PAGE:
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Don Jon is the newest film from Joseph Gordon-Levitt, this also being his directorial/writing debut. Don (Levitt) is a porn addict and he simply enjoys the little things in life such as family, his church, his boys, sex and most importantly...his porn. His family wants him to find a nice girl and when that supposed girl walks into his life (Scarlett Johansson), everything seems to change. Though not entirely for the better. Don meets another woman at a class (Julianne Moore) who tries to guide him through his addiction and become a better man. Don Jon is a confident mess of a movie that ends up being more conventional than daring.
Being Levitt's first film, Don Jon isn't at all terrible. It's just average. On paper this movie sounds fresh and original, but the execution is a bit too safe, especially in the third act. The direction itself is very good, the structure is sound and the pacing is damn near perfect. But when the film falters, it falters. It has some awkwardly long shots, strange tonal changes, and some inconsistency in characters. Some of the comedic elements are truly funny and they hit each beat right on. It's smart, edgy and clever, but only when it wants to be.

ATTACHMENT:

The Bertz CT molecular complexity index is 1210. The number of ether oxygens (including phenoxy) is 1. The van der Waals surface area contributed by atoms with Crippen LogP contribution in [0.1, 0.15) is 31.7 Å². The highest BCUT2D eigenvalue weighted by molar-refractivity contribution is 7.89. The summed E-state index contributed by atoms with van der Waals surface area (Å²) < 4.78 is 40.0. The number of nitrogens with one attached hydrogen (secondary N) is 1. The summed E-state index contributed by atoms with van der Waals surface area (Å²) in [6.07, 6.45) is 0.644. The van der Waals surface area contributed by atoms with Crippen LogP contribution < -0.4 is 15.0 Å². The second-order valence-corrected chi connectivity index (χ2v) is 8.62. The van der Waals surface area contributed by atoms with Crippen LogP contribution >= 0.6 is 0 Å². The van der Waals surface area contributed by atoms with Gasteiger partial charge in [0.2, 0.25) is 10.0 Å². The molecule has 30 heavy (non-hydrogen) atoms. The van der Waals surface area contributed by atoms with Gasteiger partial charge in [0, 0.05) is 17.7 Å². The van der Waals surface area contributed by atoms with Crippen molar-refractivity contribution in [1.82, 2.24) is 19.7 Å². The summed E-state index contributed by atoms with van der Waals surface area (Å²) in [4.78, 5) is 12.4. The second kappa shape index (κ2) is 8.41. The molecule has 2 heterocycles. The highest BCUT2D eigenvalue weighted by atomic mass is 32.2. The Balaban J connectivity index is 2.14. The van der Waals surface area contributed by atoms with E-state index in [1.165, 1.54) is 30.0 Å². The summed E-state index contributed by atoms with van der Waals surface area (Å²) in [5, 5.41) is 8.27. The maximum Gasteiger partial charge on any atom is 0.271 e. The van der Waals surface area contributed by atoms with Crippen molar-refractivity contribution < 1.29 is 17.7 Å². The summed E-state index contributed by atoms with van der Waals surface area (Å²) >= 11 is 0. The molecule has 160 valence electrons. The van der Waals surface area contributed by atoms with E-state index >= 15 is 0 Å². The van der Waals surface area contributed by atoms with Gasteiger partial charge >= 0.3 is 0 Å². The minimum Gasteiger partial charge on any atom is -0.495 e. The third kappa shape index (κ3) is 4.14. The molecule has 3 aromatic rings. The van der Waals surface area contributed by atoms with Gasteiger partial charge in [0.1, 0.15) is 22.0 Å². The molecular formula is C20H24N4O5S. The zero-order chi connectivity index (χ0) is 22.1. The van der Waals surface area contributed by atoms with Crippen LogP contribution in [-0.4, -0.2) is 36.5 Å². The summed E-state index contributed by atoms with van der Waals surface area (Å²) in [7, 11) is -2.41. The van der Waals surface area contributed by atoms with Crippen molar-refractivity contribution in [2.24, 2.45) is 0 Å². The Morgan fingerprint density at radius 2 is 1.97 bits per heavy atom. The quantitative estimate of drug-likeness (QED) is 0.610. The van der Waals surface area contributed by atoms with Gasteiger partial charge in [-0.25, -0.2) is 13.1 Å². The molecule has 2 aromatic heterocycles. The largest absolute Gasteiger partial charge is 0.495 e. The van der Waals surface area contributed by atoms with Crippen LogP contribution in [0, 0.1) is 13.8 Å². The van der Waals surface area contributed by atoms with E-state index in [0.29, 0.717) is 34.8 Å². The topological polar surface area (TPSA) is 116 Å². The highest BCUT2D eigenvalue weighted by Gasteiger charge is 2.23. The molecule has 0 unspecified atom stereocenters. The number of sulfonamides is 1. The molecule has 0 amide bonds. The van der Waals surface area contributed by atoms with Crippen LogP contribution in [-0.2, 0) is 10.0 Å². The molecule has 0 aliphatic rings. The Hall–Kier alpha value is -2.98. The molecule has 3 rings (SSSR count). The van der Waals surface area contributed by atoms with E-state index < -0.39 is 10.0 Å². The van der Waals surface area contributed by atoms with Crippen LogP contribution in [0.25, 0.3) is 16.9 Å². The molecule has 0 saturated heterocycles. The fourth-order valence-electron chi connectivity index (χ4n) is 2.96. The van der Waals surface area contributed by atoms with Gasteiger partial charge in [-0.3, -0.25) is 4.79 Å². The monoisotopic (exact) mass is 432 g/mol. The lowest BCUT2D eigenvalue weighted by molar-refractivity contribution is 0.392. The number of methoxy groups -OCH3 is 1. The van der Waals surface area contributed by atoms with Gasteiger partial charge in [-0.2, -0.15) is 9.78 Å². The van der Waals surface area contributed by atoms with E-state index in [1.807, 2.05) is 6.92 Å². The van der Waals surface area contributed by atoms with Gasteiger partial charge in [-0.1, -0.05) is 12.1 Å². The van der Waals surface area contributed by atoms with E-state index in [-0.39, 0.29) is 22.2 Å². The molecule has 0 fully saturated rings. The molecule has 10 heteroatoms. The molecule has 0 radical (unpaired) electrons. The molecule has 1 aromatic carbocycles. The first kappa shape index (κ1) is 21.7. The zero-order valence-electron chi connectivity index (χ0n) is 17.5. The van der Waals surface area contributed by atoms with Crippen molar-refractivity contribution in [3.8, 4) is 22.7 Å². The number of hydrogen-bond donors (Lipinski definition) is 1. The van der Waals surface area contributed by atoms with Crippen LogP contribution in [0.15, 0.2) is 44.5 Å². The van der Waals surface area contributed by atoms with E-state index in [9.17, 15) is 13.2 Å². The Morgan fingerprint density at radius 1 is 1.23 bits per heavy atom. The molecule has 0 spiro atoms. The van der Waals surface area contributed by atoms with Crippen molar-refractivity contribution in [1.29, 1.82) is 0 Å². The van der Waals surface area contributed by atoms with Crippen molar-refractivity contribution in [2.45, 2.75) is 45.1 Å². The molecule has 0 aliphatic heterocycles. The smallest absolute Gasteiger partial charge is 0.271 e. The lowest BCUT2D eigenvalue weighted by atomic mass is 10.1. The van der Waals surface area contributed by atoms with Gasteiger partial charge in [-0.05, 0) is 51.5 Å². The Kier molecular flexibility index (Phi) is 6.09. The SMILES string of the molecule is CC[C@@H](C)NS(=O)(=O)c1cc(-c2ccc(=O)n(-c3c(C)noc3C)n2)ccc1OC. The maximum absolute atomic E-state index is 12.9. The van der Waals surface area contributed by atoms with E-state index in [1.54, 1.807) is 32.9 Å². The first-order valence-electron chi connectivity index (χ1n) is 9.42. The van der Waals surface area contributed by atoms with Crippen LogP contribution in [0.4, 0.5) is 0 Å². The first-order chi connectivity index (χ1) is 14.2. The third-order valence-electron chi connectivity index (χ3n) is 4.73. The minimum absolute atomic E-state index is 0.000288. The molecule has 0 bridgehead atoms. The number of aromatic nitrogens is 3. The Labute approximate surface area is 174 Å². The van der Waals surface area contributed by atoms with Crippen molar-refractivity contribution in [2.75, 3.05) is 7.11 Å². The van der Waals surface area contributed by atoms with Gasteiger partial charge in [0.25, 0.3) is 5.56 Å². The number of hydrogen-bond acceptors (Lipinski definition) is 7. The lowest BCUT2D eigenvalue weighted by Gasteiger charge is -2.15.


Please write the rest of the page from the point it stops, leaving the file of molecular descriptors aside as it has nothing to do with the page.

What Levitt does so well is in his writing. There's a tone of confidence throughout the whole film that stands out. It's Levitt standing out above the crowd screaming "Hey, I can direct a movie!" The first half of the film is funny, the characters are likable and everything is relatable (even if you're not addicted to porn). It's a pretty blatant message that porn is bad, but the way it's written, it has a subtle touch. Where the film suffers is in its third act when it becomes overdone by sappy romantics and a character that feels too rushed for the change to feel natural. The performances are great all around. Johansson in particular knocks it out of the park and Levitt is just as charming as usual.
Don Jon is a solid debut, but it suffers from too many inconsistencies and cliches to make it truly stand out. Some of the casting decisions were completely off, and for a film that only ran 90 minutes, it felt a lot longer. It has moments of very solid comedy, but towards the end the tonal change is so dramatic it becomes jarring. Don Jon shines from Levitt's charm and impressive writing, but ultimately can't escape from being conventional. If this is any indication of the future, though, Levitt does have a promising career as a director. I give Don Jon 2.5 stars out of 5.
Photo Courtesy of EPK